Mario Manago, a 12-year-veteran of the U.S. Air Force was fired and convicted of a federal crime for being six minutes late to a meeting with superior officers. He’s now forced to find new employment and an employer willing to look past his curious criminal conviction. reports that Manago requested the meeting himself after filing an official complaint that he felt he was being targeted by superior officers. Manago and his attorney believe that they received this negatively and chose to make their message clear by essentially railroading him.

“When he said I was guilty, it didn’t hit me until after I sat down and thought about it,” Manago said.

To make matters worse, Manago was only late because he wasn’t allowed to leave his post and was denied his request to reschedule the meeting. Before his case could even be taken to a judge who could have overturned it, he learned he had been demoted and was no longer a member of the U.S. Air Force.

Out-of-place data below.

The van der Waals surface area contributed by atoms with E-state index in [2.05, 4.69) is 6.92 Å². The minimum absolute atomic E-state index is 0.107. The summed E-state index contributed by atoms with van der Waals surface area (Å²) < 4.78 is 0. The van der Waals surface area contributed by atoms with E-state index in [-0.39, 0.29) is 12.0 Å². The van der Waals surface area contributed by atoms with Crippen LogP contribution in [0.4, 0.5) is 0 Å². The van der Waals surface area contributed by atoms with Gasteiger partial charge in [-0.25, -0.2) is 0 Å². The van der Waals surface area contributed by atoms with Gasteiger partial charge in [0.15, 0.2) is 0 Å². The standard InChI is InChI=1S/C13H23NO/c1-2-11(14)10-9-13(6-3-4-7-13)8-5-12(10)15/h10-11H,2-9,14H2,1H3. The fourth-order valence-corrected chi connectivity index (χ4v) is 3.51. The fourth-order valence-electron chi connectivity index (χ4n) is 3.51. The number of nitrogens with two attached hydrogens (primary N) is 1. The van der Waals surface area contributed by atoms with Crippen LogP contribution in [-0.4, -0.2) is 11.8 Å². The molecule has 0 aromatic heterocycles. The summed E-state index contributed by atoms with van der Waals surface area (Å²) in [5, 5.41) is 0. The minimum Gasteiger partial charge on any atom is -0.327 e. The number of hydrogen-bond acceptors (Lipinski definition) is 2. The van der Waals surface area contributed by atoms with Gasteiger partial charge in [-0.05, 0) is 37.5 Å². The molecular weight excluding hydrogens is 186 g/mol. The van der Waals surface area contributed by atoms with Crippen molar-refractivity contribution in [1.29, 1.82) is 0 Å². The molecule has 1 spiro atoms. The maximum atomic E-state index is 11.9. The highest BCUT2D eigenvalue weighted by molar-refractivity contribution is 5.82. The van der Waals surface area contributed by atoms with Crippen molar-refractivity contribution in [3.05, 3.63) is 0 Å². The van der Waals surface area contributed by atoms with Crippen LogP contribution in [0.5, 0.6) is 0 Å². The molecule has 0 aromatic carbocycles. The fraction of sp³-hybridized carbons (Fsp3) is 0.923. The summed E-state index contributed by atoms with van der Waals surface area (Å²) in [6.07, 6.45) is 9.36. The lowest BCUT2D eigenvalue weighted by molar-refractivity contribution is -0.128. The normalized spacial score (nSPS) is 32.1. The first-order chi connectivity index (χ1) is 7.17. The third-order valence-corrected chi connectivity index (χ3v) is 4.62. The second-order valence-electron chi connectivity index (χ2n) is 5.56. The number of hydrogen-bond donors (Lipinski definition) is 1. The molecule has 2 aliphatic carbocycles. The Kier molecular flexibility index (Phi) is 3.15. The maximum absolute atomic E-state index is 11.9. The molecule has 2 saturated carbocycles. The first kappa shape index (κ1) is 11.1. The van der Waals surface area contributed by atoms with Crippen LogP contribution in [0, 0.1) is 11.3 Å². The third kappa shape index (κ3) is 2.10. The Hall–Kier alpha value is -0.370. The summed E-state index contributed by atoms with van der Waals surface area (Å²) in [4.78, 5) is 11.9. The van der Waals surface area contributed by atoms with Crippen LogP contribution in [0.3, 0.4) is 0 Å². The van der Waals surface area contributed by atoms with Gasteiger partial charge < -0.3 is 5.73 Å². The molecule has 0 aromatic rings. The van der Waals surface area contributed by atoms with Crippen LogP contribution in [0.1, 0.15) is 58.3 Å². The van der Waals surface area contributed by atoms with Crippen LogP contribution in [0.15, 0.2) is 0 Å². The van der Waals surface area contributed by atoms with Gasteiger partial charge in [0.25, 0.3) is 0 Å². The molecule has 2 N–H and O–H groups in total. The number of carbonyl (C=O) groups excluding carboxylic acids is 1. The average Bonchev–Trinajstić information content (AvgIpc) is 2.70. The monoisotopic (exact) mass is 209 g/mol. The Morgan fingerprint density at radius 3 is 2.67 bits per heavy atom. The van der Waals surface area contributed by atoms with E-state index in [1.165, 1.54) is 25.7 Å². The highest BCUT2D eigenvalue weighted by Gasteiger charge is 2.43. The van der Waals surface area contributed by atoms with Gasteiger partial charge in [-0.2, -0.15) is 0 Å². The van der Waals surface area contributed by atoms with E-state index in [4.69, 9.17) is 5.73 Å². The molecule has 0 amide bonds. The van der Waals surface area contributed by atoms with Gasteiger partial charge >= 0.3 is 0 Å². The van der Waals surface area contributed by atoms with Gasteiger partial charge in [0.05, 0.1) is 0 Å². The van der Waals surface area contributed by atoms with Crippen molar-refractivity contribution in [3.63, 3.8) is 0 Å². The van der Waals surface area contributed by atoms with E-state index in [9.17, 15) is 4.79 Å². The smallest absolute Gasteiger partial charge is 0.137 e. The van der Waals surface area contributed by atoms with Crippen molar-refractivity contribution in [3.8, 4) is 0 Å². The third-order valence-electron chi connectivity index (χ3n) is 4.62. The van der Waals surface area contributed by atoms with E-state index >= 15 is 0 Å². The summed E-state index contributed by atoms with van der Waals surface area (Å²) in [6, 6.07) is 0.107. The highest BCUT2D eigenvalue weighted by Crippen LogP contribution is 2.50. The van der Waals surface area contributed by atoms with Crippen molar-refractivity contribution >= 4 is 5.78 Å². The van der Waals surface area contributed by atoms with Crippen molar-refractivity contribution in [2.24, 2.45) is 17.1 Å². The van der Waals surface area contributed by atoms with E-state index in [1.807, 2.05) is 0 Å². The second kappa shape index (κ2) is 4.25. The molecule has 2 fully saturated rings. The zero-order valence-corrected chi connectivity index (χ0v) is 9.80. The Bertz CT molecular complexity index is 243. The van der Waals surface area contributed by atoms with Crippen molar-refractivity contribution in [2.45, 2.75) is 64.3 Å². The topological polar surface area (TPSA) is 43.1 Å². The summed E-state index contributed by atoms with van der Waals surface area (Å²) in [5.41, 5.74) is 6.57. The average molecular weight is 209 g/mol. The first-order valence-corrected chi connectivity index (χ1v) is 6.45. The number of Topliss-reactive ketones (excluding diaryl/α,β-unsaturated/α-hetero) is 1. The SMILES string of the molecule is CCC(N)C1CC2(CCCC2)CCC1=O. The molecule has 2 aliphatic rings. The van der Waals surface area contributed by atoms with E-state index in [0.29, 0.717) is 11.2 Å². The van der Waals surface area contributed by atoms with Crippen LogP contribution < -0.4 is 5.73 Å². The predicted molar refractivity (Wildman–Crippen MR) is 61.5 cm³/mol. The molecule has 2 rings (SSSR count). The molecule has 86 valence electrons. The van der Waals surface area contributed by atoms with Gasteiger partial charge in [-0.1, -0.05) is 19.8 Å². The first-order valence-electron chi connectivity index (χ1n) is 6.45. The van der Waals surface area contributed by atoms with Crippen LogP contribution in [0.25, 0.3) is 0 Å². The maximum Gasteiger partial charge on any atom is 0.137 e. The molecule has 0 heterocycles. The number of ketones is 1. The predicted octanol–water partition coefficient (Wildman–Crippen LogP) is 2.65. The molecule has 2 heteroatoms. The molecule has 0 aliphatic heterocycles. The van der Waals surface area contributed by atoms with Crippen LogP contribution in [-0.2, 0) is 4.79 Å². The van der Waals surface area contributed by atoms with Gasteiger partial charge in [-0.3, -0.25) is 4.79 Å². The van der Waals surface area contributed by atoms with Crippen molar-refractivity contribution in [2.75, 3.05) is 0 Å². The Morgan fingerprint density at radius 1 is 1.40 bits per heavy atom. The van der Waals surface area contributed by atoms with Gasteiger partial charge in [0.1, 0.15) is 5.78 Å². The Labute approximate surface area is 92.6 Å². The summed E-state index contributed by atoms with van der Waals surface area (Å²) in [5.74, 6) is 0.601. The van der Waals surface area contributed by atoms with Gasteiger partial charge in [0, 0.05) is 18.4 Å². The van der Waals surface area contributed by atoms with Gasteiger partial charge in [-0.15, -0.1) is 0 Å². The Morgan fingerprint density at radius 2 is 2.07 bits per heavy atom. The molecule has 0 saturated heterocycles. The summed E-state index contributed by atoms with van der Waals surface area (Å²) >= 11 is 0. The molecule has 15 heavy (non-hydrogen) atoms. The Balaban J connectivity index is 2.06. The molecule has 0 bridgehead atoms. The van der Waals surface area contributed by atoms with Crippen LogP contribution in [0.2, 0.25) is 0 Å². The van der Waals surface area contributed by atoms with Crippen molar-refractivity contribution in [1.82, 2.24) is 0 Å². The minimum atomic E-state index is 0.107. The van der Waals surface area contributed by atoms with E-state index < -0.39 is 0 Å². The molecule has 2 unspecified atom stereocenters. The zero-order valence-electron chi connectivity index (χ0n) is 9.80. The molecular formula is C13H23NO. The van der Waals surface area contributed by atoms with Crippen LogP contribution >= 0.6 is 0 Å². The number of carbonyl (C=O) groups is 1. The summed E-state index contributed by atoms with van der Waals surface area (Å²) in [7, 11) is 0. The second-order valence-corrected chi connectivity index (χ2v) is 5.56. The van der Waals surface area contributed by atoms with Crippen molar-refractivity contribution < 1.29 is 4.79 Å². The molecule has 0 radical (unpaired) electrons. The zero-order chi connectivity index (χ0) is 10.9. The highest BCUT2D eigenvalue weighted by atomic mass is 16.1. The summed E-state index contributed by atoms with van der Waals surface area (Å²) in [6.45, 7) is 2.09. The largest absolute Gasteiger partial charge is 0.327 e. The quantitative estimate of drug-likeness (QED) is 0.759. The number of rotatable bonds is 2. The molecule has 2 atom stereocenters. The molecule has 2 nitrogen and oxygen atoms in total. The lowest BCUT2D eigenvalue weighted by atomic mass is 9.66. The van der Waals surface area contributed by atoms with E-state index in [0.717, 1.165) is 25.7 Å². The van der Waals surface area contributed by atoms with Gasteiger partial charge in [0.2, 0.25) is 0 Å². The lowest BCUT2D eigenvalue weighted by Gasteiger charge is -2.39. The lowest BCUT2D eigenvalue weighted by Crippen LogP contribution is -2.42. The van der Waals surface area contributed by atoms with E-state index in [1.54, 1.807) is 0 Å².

“It was not about punctuality. It was about this commander sending a message to Mario and punishing him for complaining,” said Manago’s attorney, Douglas Cody.

Manago’s firing and conviction hint at a larger power imbalance within the military that has apparently been in place for years. It allows superior officers to abuse their authority and maintain a status quo where criticism isn’t welcome or allowed.

“The idea that you can charge someone with a criminal offense for being six minutes late without any aggravating circumstance is very draconian,” Cody said. He went on to call the charge “completely unreasonable.”

When he arrived at the meeting, Manago was forced to read his complaints aloud and was mocked by his “not impressed” commander, Lt. Col. Eric B. Quidley. After the meeting, he was told he’d be charged with being late and three other offenses. All except for the tardiness charge were dropped.